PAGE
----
The IA Slam involves teams of eight people working for 45 minutes to design a solution to an IA problem, with each team having 10 minutes to present the design. This year’s problem was ‘The Merger from Hell’ in which the teams had to design a new floor plan for the recently merged Bal-Mart and Fordstrom while maintaining the individual brand identities.

Not an IA problem? Of course it was. In coming up with this solution, we used many of the same skills we use when working on a website–managing team politics, identifying the problem, thinking about the customer experience, brainstorming and designing solutions, communicating our designs.

The winning team was announced at lunch next day, after a long and tiring evening of judging!

This was easily the highlight of the Summit for me. Thanks to team green for being the ‘most congenial’, and thanks to the organizers (who played their parts amazingly well) for once again running it.
Donna Maurer

Design Patterns in Enterprise UI Architectures
Karl Mochel
Conference description

This was a well-delivered (and much-needed) talk regarding the evolution of enterprise software UI architectures. While I don’t think Mochel spoke of design patterns in the true (Christopher Alexander) sense, he did a nice job distinguishing enterprise systems with specific qualifiers (transactional, frequent data entry, cross-functional dependencies, etc.), thereby presenting to the audience of IAs a different problem space than the one usually seen in CMS or intranets.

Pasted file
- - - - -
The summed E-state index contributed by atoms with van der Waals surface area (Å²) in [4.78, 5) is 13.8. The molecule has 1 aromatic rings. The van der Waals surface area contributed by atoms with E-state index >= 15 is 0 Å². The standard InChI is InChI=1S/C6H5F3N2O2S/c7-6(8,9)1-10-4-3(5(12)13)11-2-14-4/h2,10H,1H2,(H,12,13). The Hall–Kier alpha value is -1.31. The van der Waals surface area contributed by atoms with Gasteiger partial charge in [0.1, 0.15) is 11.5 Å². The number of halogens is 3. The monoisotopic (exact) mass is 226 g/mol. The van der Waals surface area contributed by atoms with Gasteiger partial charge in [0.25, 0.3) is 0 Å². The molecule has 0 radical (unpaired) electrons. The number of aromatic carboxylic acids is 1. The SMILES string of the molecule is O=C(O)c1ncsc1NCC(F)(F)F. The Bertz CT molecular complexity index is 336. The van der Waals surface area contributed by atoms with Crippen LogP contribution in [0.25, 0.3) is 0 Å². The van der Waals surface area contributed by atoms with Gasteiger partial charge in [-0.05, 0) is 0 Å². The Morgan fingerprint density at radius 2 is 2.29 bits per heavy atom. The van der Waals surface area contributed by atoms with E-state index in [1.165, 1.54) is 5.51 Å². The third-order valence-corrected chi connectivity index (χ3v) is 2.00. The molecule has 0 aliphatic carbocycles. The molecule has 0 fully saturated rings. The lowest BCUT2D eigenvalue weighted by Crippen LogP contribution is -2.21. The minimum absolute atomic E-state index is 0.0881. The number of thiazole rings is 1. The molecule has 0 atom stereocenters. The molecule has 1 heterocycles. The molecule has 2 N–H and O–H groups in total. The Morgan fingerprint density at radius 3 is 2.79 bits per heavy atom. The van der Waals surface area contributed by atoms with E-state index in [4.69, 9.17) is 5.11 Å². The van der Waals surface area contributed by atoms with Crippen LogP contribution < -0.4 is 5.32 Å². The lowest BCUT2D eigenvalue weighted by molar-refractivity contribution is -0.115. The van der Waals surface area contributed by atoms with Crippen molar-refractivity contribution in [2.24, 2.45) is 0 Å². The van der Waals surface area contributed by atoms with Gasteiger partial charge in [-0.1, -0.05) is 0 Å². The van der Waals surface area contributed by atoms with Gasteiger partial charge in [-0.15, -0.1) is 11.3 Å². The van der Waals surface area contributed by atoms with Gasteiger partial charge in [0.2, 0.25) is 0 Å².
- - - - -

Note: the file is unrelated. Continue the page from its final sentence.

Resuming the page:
The presentation touched on a variety of ways to organize web-based enterprise functionality (persistent tab, tabless, and contextual tab)–each with its own benefits–derived from an understanding of the user’s questions and goals. Mochel also carefully pointed out the advantages of re-organizing functionality to correspond to the user’s goals, even while keeping the same pages in different locations. This concept was nicely demonstrated with a multi-step animation that showed a Marketing application morphing from one type of architecture to another, resulting in a slimmer structure overall. I think the audience found this animation most helpful in grokking the abstract concept of “enterprise architecture.”

Finally, Mochel described his interest in interactive visualizations and their connection to enterprise architectures, thereby enabling ways of “viewing into” complex datasets. As a next step, it would be great to see screenshots or an actual demo of an enterprise UI featuring examples of decision-making scenarios enabled by such interfaces and architectures. The foundation for exploration in this area has certainly been set with this talk.
Uday Gajendar

IA For the Personal Information Cloud
Thomas Vander Wal
Conference Description